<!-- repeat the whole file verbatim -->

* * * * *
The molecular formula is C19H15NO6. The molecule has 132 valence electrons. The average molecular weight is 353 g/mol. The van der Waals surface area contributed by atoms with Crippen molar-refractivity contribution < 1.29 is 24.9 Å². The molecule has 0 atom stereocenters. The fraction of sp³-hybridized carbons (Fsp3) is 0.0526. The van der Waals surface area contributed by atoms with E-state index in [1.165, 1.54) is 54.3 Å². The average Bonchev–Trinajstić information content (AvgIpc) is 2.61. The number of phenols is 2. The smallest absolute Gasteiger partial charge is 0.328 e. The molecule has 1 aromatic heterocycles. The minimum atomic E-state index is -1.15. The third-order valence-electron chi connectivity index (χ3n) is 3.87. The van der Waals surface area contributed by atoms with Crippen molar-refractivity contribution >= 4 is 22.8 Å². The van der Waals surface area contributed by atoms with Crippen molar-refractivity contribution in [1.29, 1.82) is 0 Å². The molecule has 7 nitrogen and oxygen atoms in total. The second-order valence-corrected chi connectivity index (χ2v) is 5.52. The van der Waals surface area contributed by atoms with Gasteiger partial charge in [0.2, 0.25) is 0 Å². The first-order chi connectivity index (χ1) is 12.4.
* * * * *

The molecular formula is C19H15NO6. The molecule has 132 valence electrons. The average molecular weight is 353 g/mol. The van der Waals surface area contributed by atoms with Crippen molar-refractivity contribution < 1.29 is 24.9 Å². The molecule has 0 atom stereocenters. The fraction of sp³-hybridized carbons (Fsp3) is 0.0526. The van der Waals surface area contributed by atoms with E-state index in [1.165, 1.54) is 54.3 Å². The average Bonchev–Trinajstić information content (AvgIpc) is 2.61. The number of phenols is 2. The smallest absolute Gasteiger partial charge is 0.328 e. The molecule has 1 aromatic heterocycles. The minimum atomic E-state index is -1.15. The third-order valence-electron chi connectivity index (χ3n) is 3.87. The van der Waals surface area contributed by atoms with Crippen molar-refractivity contribution >= 4 is 22.8 Å². The van der Waals surface area contributed by atoms with Crippen molar-refractivity contribution in [1.29, 1.82) is 0 Å². The molecule has 7 nitrogen and oxygen atoms in total. The second-order valence-corrected chi connectivity index (χ2v) is 5.52. The van der Waals surface area contributed by atoms with Gasteiger partial charge in [0.2, 0.25) is 0 Å². The first-order chi connectivity index (χ1) is 12.4.